I've been doing sort of a full body work out 3 days a week. I'm keeping my reps for all my lifts between 6 and 10. For the last three weeks for instance my curls have remained the same, no improvement in reps and no improvement in weight. This doesn't seem to be too long? especially for a beginner?

My workout is definitely a beginners workout and I Workout at home. I do two sets of every exercise to failure. Pullups, Curls, bench press, squats, shoulder press, dumb bell raises and dumbell flies.

Another thing (sorry to ask a million questions) I don't pay much attention to diet. I eat 4 meals a day and they all contain fat, protein, carbs and vegetables. You'd think with this diet I Wasn't getting excess calories but I seem to be gaining quite a bit of fat. I do see muscles that DEFINITELY were not there before, but I don't feel like I am eating enough compared to most people trying to gain muscle and yet I'm gaining fat.
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Pete
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PostSubject: Re: question about progress.   Fri Apr 08, 2011 4:34 am

Let's go through the questions one by one.

Curls. If you get stuck for several weeks this can be down to several things. The basic design should be built around compound movements. Things like deadlifts, squats, chin-ups, bent over rows, shoulder press etc. These should be the foundation of your routine. If these are going up & the curl is 'stuck' that could simply mean you are working harder on these & not having so much energy left for the 'extras' (& curls are an extra!). You workout should be first doing your compound moves, then isolation moves (compound moves work across more than one joint - like shoulder press, isolation moves work only one joint - like curl).
So if you are going up in the compound moves I wouldn't worry about the curl too much. If you want to advance just change the type of curl you are doing, so do a barbell curl ,dumbbell curl, hammer curl, whatever. If you're after arm size, then actually triceps (or the back of the arm) should be that will give you the most arm size as the triceps are much bigger than the biceps (those will be stimulated plenty by the pressing).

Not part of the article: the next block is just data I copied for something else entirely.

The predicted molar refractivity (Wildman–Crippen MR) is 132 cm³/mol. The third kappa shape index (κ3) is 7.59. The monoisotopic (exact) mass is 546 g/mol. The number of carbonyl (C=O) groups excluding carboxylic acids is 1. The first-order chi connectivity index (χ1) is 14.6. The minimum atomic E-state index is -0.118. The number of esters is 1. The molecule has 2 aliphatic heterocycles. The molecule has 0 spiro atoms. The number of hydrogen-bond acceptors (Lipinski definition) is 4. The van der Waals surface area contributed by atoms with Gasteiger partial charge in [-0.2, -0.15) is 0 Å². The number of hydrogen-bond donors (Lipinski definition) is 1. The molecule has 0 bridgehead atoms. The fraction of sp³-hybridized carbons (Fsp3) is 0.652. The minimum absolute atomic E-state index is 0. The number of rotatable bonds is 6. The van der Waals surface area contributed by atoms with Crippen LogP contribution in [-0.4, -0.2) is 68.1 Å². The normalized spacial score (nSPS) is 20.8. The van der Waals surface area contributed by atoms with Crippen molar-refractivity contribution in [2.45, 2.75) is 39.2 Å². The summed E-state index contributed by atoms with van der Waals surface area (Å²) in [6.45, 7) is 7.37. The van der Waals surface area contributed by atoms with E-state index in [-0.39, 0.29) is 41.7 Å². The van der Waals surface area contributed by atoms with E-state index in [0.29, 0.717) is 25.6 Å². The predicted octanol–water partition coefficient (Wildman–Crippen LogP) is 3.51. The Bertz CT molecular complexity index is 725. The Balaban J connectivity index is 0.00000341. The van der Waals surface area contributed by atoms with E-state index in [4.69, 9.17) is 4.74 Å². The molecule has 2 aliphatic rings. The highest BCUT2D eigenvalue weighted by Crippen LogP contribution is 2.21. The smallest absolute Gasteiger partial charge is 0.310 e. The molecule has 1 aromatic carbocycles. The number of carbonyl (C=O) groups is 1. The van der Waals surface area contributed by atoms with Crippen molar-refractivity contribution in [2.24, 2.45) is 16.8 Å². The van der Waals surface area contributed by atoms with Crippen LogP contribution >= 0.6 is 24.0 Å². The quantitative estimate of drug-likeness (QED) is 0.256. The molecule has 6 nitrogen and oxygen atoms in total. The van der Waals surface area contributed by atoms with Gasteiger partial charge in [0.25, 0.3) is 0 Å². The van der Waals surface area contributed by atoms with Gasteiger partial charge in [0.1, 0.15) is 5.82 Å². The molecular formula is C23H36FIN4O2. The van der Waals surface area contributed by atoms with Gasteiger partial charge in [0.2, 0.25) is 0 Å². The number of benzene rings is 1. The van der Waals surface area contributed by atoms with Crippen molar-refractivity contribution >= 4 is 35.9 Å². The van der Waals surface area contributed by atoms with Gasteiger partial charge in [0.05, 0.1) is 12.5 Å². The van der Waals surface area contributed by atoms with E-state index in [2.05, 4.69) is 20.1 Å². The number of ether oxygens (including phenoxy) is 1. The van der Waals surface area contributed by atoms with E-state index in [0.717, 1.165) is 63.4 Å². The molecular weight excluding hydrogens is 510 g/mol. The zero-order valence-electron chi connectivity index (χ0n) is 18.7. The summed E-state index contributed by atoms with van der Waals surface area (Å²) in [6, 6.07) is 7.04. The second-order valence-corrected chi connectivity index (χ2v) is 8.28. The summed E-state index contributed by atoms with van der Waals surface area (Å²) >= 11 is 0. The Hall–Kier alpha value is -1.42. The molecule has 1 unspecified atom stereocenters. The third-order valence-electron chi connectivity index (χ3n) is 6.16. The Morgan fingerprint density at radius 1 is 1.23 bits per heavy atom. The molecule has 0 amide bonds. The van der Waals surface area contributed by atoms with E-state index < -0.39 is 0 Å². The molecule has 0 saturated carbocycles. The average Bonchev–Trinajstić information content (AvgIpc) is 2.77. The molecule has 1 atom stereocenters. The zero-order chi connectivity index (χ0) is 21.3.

Your basic eating plan should be as follows. For all your main meals you should try to have a quarter of the plate should be a protein source (beans, tempeh, tofu, fake meat etc), a quarter of the plate should be a carb source (quinoa, brown rice, sweet potato etc) & half the plate should be veggies (mainly green veggies). If you're after maximum gains you might want to think about a protein powder (if you eat soya I'd probably stick to hemp, rice, pea or other plant based protein powder). I'd also consider having a small amount of saturated fat (from something like coconut) as having a level tablespoon will increase testosterone without adding too many extra calories (you can buy coconut fat or full fat coconut milk at most supermarkets).
Are you doing some cardio, everyone should do some form of cardio, it can be walking, swimming, jogging, cycling, or you could go HIIT (high intensity interval training) & do sprints. If you're pushed for time you could limit the time between sets & go for less rest between sets (making it more of an interval style workout doing circuits, supersets or similar).
Swap any junk you are eating for better alternatives & avoid sweetened drinks & sugar-free sodas.
Sorry this is a little bit vague but I don't have much detail about your diet, training or recovery to offer exact advice.
I sure some others will have some options you could apply as well?
Looking forward to hearing about your progress!

Finally make sure you have the basics of your diet right you can download this basic nutrition guide & feel free to ask anything you are not sure about.